Sex differences in the effect of birth order and parents' educational status on stunting: a study on Bengalee preschool children from eastern India

Homo. 2010 Aug;61(4):271-6. doi: 10.1016/j.jchb.2010.03.001. Epub 2010 Jul 8.

Abstract

One of the greatest problems facing developing countries, including rural India, is undernutrition in terms of stunting among under 5-year-old children. However, there exists scanty information on the prevalence of stunting among preschool children in India and in particular in West Bengal. This study investigated prevalence of stunting and identified the predictor(s) of stunting among 1-5-year-old Bengalee rural preschool children of Integrated Child Development Services (ICDS) centres. This cross-sectional study was undertaken at different ICDS centres of Chapra Block, Nadia District, West Bengal, India. A total of 673 preschool children (323 boys and 350 girls), aged 1-5 years were selected from 30 randomly selected ICDS centres to study the impact of parents' educational status and child birth order on stunting. The overall (age and sex combined) rate of stunting was 39.2%. Child birth order (BO) (chi(2)=14.10, df=1, p<0.001), father educational status (FES) (chi(2)=21.11, p<0.001) and mother educational status (MES) (chi(2)=14.34, df=1, p>0.001) were significantly associated with the prevalence of stunting among girls. Logistic regression analyses revealed that both FES (Wald=19.97, p<0.001) as well as MES (Wald=13.95, p<0.001) were strong predictors of stunting among girls. Similarly BO (Wald=13.71, p<0.001) was a strong predictor of stunting among girls. Girls with >or=3rd BO had significantly higher risk (OR=2.49, CI=1.54-4.03) of stunting than those with <or=2nd BO. Moreover, girls with FES lower than secondary level had significantly (OR=3.30, CI=1.96-5.58) higher rate of stunting than those with FES>or=secondary level. Similarly, girls with MES<secondary level had significantly (OR=2.50, CI=1.54-4.03) higher rate of stunting than those with FES>or=secondary level. In conclusion our study revealed that BO as well as parents' educational status were strong predictors of stunting among girls but not boys. Sex discrimination could be a likely cause for this sex difference in the impact of BO and parents' educational status.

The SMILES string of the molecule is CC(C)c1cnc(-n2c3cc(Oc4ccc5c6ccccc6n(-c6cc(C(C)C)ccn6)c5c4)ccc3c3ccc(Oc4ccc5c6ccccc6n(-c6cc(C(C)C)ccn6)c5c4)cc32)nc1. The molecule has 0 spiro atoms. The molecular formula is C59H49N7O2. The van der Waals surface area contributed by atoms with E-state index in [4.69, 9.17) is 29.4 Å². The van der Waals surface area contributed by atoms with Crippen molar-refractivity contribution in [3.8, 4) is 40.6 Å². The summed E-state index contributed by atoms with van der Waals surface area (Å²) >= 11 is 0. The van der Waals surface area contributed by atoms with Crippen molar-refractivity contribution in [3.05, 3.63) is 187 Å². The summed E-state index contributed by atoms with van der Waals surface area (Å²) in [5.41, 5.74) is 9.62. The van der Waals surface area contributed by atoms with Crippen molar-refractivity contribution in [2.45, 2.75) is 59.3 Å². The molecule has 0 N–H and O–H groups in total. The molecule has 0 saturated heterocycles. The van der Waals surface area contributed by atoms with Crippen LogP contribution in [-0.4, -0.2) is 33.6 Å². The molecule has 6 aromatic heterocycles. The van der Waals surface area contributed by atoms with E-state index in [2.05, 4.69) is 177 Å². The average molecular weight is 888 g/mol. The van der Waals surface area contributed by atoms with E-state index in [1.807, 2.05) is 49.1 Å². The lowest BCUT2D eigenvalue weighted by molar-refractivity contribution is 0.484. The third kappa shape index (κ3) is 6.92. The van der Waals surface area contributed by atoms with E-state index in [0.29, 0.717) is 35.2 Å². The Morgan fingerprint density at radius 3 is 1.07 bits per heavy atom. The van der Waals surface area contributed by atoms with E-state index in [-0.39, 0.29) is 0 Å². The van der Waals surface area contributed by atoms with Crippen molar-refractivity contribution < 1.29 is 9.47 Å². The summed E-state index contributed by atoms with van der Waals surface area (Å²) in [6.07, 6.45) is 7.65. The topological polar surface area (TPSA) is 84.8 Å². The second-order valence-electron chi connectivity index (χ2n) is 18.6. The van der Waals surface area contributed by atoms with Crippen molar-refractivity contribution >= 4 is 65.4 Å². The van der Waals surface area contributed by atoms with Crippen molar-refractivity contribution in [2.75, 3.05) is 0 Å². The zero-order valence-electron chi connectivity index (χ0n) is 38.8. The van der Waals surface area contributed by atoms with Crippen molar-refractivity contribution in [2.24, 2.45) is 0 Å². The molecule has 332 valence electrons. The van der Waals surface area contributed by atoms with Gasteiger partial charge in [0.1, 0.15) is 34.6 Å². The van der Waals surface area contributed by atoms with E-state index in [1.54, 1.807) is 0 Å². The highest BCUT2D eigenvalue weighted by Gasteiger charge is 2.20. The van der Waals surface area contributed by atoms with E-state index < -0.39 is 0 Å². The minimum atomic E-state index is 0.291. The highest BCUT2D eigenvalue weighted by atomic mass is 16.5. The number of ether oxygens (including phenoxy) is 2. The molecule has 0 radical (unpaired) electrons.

Publication types

  • Comparative Study
  • Multicenter Study
  • Research Support, Non-U.S. Gov't

MeSH terms

  • Anthropology, Physical
  • Birth Order*
  • Child, Preschool
  • Cross-Sectional Studies
  • Educational Status
  • Female
  • Growth Disorders / epidemiology*
  • Growth Disorders / ethnology
  • Humans
  • India / epidemiology
  • Infant
  • Logistic Models
  • Male
  • Parent-Child Relations*
  • Prevalence
  • Rural Population
  • Sex Characteristics*